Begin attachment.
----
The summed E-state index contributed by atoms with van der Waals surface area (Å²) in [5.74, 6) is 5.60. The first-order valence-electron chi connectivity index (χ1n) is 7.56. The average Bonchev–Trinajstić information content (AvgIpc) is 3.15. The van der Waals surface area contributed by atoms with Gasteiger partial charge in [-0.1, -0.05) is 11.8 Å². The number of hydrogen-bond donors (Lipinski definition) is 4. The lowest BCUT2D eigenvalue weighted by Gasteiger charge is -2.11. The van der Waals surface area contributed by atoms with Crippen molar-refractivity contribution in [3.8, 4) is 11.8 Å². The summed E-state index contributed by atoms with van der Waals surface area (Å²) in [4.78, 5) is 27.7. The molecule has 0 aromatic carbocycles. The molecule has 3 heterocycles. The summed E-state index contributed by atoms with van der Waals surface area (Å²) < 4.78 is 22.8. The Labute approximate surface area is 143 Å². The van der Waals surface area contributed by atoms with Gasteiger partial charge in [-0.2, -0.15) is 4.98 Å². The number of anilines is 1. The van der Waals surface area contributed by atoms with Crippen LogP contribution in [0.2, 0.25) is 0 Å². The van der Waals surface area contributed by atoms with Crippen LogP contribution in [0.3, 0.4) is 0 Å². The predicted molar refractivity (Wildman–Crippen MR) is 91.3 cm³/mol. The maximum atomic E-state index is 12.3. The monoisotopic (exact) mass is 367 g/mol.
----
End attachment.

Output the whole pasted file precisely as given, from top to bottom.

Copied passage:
The summed E-state index contributed by atoms with van der Waals surface area (Å²) in [5.74, 6) is 5.60. The first-order valence-electron chi connectivity index (χ1n) is 7.56. The average Bonchev–Trinajstić information content (AvgIpc) is 3.15. The van der Waals surface area contributed by atoms with Gasteiger partial charge in [-0.1, -0.05) is 11.8 Å². The number of hydrogen-bond donors (Lipinski definition) is 4. The lowest BCUT2D eigenvalue weighted by Gasteiger charge is -2.11. The van der Waals surface area contributed by atoms with Crippen molar-refractivity contribution in [3.8, 4) is 11.8 Å². The summed E-state index contributed by atoms with van der Waals surface area (Å²) in [4.78, 5) is 27.7. The molecule has 0 aromatic carbocycles. The molecule has 3 heterocycles. The summed E-state index contributed by atoms with van der Waals surface area (Å²) < 4.78 is 22.8. The Labute approximate surface area is 143 Å². The van der Waals surface area contributed by atoms with Gasteiger partial charge in [-0.2, -0.15) is 4.98 Å². The number of anilines is 1. The van der Waals surface area contributed by atoms with Crippen LogP contribution in [0.2, 0.25) is 0 Å². The van der Waals surface area contributed by atoms with Crippen LogP contribution in [0.3, 0.4) is 0 Å². The predicted molar refractivity (Wildman–Crippen MR) is 91.3 cm³/mol. The maximum atomic E-state index is 12.3. The monoisotopic (exact) mass is 367 g/mol.